10. I can’t get a fountain soda at the convenience store, or go to a bar, or watch a baseball game in person, all allegedly due to CoVid.

    Why are we advocating importing people into the country during a (supposed) global pandemic?

  11. What are the caps all the surrounding nations have in place?

  12. Let them come, and require the refugee organizations to provide for their welfare, lodging, education, clothing, and food. If they want them here, they should be responsible for them. I’m sure the rich Liberals who want to help these refugees will provide the money.

  13. ” Instead of leaving the cap to executive discretion, the State Department could calculate it based on the nine agencies’ self-reported resettlement capacity. ”
    So create an economic incentive for the agencies to continually increase capacity? No thanks

  14. Are there no other goddamn countries in the world for these people to go to?

  15. Clearly, Democrats and Reason should be happy about this. We are keeping refugees safe from the awful racist white folks Covid infection massacre which Trump started in the US. They are much safer in Spain or North Africa than here. Naughty Trump!

  16. Thought provoking. For starters, there are the absolutely abysmal, deplorable, heinous, unforgivable actions of the US government in undermining elected governments in Central America. See Walter La Feber, Inevitable Revolutions; the Dulles brothers and United Fruit; etc. Then there are the ambivalent US actions on border security, including lack of entry-exit control, support6ed by businesses seeking cheap labor, on the one hand, and the party of the left seeking to establish a patron client state on the other. There are the “trade agreements” that benefit only the elite. NAFTA comes to mind.
    In some ways, we have not progressed much in the last 2000 years.

    1. You are correct that there is no changes in 2000 years
      The Roman Empire was destroyed after a plague reduce its manpower and they were unable to prevent unrestricted immigration by barbarians.
      The Goths forced their way across the Rhine, and were horribly abused by local Roman officials. Including being forced to sell their children into slavery in exchange for being given dog meat to eat.
      This of course led to the Gothic wars and the death of the emperor at the battle of Adrianapole at the hands of the Goths.
      The Goths were given land in exchange for service in the Roman army as Gothic units.
      This led directly to the Goths taking over and converting north Italy into the kingdom of the Goths.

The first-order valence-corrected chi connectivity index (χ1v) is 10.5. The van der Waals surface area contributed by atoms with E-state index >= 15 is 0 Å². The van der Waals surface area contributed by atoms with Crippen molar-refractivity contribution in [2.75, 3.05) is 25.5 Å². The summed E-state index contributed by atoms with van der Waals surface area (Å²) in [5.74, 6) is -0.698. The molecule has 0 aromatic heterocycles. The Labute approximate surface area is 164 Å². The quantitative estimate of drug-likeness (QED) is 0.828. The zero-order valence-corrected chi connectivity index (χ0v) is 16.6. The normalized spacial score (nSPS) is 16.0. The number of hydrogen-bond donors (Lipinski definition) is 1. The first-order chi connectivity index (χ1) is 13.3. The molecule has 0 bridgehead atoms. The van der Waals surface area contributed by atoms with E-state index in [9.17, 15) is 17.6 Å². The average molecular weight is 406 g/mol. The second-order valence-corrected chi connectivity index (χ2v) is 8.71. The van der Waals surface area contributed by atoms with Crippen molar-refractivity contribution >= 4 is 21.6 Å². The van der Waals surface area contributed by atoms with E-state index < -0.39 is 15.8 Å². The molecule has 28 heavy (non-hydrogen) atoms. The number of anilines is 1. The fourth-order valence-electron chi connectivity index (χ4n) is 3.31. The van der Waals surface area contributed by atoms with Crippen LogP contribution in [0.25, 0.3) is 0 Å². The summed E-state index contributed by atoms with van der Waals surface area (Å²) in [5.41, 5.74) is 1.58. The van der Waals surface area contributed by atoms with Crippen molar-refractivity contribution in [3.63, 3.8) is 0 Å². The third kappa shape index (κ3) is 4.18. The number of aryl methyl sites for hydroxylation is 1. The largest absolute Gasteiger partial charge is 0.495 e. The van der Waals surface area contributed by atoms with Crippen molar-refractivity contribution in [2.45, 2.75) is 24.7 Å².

Unrestricted immigration of peoples who won’t assimilate into the dominant culture can only lead to disaster

    2. Sure there are the US actions in Central America. But you forget to also mention the billions of development aid poured in to the region as well.

  17. The US welcomes legally vetted immigrants into the country, there is never a lack of those seeking to enter the country, all that racist BS that comes form the left just does not hold sway, the melting pot still uses the ingredients to make Americans become cohesive and unified….Immigration is changing but since PP is inclined to murder the unborn these legal immigrants are America’s best hope to keep a population and work force that can help the nation thrive into the future……

  18. ” the presidential determination system we have now. Instead of leaving the cap to executive discretion,”

    Get Cogress to change the law. It’s that simple. Congress deferred this decision to the executive and it’s being made by the executive. Plenty of crap that has happened under Trump happens because Trump’s team looks at the rules laid out by Congress and then plays by the rules.


    8 U.S. Code § 1182

    (f) Suspension of entry or imposition of restrictions by President

    Whenever the President finds that the entry of any aliens or of any class of aliens into the United States would be detrimental to the interests of the United States, he may by proclamation, and for such period as he shall deem necessary, suspend the entry of all aliens or any class of aliens as immigrants or nonimmigrants, or impose on the entry of aliens any restrictions he may deem to be appropriate.

    That’s the words in the law that Congress passed.

  19. And how many of all those you so fervently want to admit will be staying in your guest room, Ms. Kristian?

    This comment not approved by Silicon Valley brain slugs.